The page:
Avid hiker meets bad bug, ends up with babesiosis

Dear Dr. Roach • I am an avid hiker, and I live in an area with lots of Lyme disease. I recently developed some fever, headache, shaking chills and dark urine, and just felt awful. My doctor did some blood tests and said I had Babesia and/or Anaplasma. Are these related to Lyme disease? — I.J.M.


Answer • Like Lyme disease, babesiosis (caused usually by Babesia microti) and anaplasmosis (caused by Anaplasma phagocytophilium) can be spread by the bite of the deer tick, Ixodes scapularis, but neither bacteria species is related to Borrelia burgdorferi, the cause of Lyme disease. These diseases are not well-known by most people, nor even by many general doctors outside the areas where they are common, such as Wisconsin and Connecticut.

Babesiosis causes fever as high as 105.6 F, fatigue and feeling unwell. Dark urine is occasionally present. There are nonspecific lab findings, such as anemia and low platelet counts, but the diagnosis is confirmed by seeing the bacteria inside the red blood cells or by sophisticated blood testing (PCR). Treatment is with azithromycin and atovaquone.

Anaplasmosis has a generally lower fever, muscle aches, headache, chills and the same feeling of being unwell (called “malaise” in medical literature). Blood counts frequently show low white blood cell counts. The diagnosis is made by antibody or PCR testing, but treatment is usually started in the appropriate setting even before positive results. Treatment is with doxycycline.

Tickborne diseases may exist at the same time, so consideration must be given to people having both anaplasmosis and babesiosis, with or without Lyme disease.Doxycycline treatment for anaplasmosis also treats early Lyme disease, but does not treat babesiosis.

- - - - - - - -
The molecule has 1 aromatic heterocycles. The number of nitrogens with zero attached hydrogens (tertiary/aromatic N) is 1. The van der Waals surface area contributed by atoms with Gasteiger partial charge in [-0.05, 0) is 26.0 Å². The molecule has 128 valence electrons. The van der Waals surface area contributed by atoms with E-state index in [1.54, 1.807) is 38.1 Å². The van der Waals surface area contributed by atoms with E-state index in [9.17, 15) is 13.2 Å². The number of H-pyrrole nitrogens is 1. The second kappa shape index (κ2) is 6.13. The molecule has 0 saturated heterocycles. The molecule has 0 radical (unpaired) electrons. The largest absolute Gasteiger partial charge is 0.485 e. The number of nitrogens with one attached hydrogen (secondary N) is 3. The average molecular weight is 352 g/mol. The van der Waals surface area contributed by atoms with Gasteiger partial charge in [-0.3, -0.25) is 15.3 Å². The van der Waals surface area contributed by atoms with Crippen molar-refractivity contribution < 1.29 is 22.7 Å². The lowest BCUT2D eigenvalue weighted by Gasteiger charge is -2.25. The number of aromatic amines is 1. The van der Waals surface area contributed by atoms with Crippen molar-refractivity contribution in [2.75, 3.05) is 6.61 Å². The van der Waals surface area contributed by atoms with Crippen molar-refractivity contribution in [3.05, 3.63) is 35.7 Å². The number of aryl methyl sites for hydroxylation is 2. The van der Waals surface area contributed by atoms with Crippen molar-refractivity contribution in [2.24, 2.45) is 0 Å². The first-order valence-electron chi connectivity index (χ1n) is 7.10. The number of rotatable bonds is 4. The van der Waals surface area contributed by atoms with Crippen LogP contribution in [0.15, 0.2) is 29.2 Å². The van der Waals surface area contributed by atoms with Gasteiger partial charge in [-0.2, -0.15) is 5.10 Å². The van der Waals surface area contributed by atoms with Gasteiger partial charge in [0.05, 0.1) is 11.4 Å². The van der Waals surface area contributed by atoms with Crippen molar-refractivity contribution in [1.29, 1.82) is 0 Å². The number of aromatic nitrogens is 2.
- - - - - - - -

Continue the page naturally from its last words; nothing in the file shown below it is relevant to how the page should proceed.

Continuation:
Both anaplasmosis and babesiosis can be very severe in people with immune system disease, such as HIV or an organ transplant. Older people are also at higher risk for severe disease.

Readers may email questions to or send mail to 628 Virginia Dr., Orlando, FL 32803.



This article reminds us of issues that demand answers:

  1. Why does mainstream medicine STILL know so little about tick-borne diseases after 40 years?
  2. Why is testing STILL being used that is so unreliable after 40 years?
  3. Please notice the doctor’s wise usage of “usually caused by?” This is wise because it could be one of a number of strains of Babesia.
  4. Please notice the the doctor’s wise explanation that a tick bite can transmit a whole host of pathogens – not just Lyme and sometimes not Lyme at all.  This issue is what is completely being neglected in mainstream medicine because doctors aren’t looking at all for any of these coinfections that can come with or without Lyme. Since testing is abysmal for ALL of them, they should be educated in symptomology since diagnosis has always been and still is a clinical diagnosis. Testing is not accurate and should not be the sole means of diagnosis.
  5. Little research has been done on concurrent infection & what it does to the body and how it affects testing:  But this recent study shows by Garg et al. shows a 85% probability for multiple infections including not only tick-borne pathogens but also opportunistic microbes such as EBV and other viruses.  Mainstream medicine isn’t touching this with a ten foot pole.
  6. The good doctor points out that anaplasmosis and babesiosis can be very severe in people with compromised immune systems. I believe tick borne illness compromises the immune system greatly and it’s only logical to conclude that concurrent infection with numerous pathogens do so even more. Add a few opportunistic infections like Chlamydia and EBV, and you have a patient as sick as a dog:  This is why patients are so sick and why standard mono therapy often doesn’t work.
Taking into account the totality of these issues presents an entirely different picture than what authorities such as the IDSA and CDC present.

This is often a complex illness with many moving parts which necessitates various drugs of longer duration than currently being used.

The CDC/IDSA “One size fits all” approach just doesn’t work. Until authorities take into account these variables and allow doctors to treat patients accordingly, it’s a losing battle – and make no mistake about it – it’s the patients who loose.